About two volumes in, I discovered there exists an official colour version of Chainsaw Man. These colour editions are digitally coloured by Shueisha and are comparable to the colour prints of manga such as JoJo’s Bizarre Adventure and One Piece. I’ve usually avoided these colour editions in the past, feeling that the colour rather obfuscates much of the detailed linework that authors such as Hirohiko Araki painstakingly depict, and also because they are made with minimal involvement from the author. However, as Chainsaw Man is often without shading, the colour versions add depth that I felt was quite welcome.

As you can see in the comparisons above, the colour versions add shadow and shade that is lacking in the original black and white artwork. In the bottom panels, the abundant screen tone in the black and white print makes the artwork feel flat — there’s little distinction between layers. In the colour version, there’s more depth and distinction between background and foreground, with screen tone that is less oppressive.

Of course, it is all preference — some may enjoy the sharp look of the original black and white. I swapped over to the colour edition from volume three until the end, comparing along the way, and found that, in general, I largely preferred the colour print. However, this version is also not without its issues. I feel like the colour choices for some of the more menacing devils made them look less ominous than they do in black and white. Furthermore, in the colour version, the many blood sprays and spillages of devils are sometimes depicted as blue, green, or purple, which visually looks very vibrant, but detracts somewhat from the often graphic and savage nature of the manga as rendered in the black and white (where all blood is black ink). Resultingly, the feral action sometimes comes across as more muted and tame, where it certainly leaves less to your visceral imagination.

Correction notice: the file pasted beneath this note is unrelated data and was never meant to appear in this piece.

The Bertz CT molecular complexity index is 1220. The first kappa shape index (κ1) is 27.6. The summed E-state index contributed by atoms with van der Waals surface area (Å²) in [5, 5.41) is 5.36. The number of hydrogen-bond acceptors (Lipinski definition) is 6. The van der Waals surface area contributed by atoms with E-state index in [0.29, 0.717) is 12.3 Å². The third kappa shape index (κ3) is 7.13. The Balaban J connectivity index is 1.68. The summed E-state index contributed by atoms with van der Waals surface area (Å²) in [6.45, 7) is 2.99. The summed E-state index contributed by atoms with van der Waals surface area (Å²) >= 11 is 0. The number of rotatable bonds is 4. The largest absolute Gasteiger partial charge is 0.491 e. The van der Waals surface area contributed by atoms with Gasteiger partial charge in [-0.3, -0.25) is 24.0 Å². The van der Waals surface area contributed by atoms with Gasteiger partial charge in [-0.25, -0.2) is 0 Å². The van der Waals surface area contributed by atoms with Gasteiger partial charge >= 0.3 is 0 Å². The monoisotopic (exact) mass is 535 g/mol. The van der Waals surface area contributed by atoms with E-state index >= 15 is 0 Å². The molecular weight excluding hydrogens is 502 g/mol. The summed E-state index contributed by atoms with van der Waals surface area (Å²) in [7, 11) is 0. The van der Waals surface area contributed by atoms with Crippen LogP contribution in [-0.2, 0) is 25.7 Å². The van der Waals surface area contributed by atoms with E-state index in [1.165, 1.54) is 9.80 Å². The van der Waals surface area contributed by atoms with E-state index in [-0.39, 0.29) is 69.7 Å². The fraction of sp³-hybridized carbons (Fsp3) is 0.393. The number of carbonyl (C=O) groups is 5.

All-in-all, Chainsaw Man is a relatively quick read. The art is overly simple at times, the dialogue isn’t very complex, without much psychological musings or monologue, but it certainly leaves an impression, with creative ideas, thrilling set pieces, and a cast of excitable characters that are chiefly entertaining despite some flaws.

The series often feels more tightly knit than many of the other prominent Jump manga. It certainly contains the publisher’s signifiers, but the pace and its willingness to dispose of central cast members allow it to stay relatively fresh. Some arcs are better than others, but there’s never the sense that the story, the characters, or the manga itself, is outstaying its welcome. It avoids becoming stagnant with pressing, organic, and compelling concepts that are always rolling, always evolving.

Ultimately, the manga ends as a blend of much loved shounen aspects with a particular ingenuity to it — like fresh flavours added to a familiar palette. The influences (particularly those from the horror genre) are thrilling to see; it’s easy to tell the author is very passionate about his creation, and that it is something born of genuine affection for the both the genre and medium. That said, the second part is headed into a school arc, which is an extremely common setting in manga, often riddled with predictable plotlines. Here’s hoping that author Tatsuki Fujimoto presses on with eccentric ideas. I’m excited to see where some of the more elaborate concepts lead.

Lastly, I feel that Chainsaw Man will adapt quite well to anime. In terms of the action, though Tatsuki Fujimoto could have done more with the choreography at times, he illustrates impact and ferocity very well through his larger art pieces which are often brutish and wild, with a melting pot of imaginative designs. If Studio MAPPA (the animation studio been behind adaptations of manga such as Jujutsu Kaisen and Attack on Titan) adapt well its intensity and energy, it could very well become one of the best action series in recent times.

The second part of Chainsaw Man is set to begin publishing this autumn in Shueisha’s Shōnen Jump+ online magazine, which also featured Tatsuki Fujimoto’s previous series Fire Punch.